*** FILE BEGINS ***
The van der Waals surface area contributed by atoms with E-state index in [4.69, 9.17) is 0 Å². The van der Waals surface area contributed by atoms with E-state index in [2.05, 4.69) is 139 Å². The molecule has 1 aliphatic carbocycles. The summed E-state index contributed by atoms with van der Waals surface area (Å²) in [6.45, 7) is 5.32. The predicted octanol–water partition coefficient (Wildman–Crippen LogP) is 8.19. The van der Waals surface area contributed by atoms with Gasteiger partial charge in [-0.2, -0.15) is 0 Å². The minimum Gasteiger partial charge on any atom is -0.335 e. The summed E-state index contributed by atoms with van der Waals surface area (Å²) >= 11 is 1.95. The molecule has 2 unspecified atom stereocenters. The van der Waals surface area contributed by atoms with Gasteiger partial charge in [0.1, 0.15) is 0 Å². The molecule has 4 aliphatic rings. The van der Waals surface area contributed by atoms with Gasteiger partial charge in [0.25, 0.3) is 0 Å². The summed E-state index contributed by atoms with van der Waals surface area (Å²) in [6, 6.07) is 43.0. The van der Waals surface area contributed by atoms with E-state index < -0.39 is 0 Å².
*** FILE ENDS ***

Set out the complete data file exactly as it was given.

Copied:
The van der Waals surface area contributed by atoms with E-state index in [4.69, 9.17) is 0 Å². The van der Waals surface area contributed by atoms with E-state index in [2.05, 4.69) is 139 Å². The molecule has 1 aliphatic carbocycles. The summed E-state index contributed by atoms with van der Waals surface area (Å²) in [6.45, 7) is 5.32. The predicted octanol–water partition coefficient (Wildman–Crippen LogP) is 8.19. The van der Waals surface area contributed by atoms with Gasteiger partial charge in [-0.2, -0.15) is 0 Å². The minimum Gasteiger partial charge on any atom is -0.335 e. The summed E-state index contributed by atoms with van der Waals surface area (Å²) >= 11 is 1.95. The molecule has 2 unspecified atom stereocenters. The van der Waals surface area contributed by atoms with Gasteiger partial charge in [0.1, 0.15) is 0 Å². The molecule has 4 aliphatic rings. The van der Waals surface area contributed by atoms with Gasteiger partial charge in [0.25, 0.3) is 0 Å². The summed E-state index contributed by atoms with van der Waals surface area (Å²) in [6, 6.07) is 43.0. The van der Waals surface area contributed by atoms with E-state index < -0.39 is 0 Å².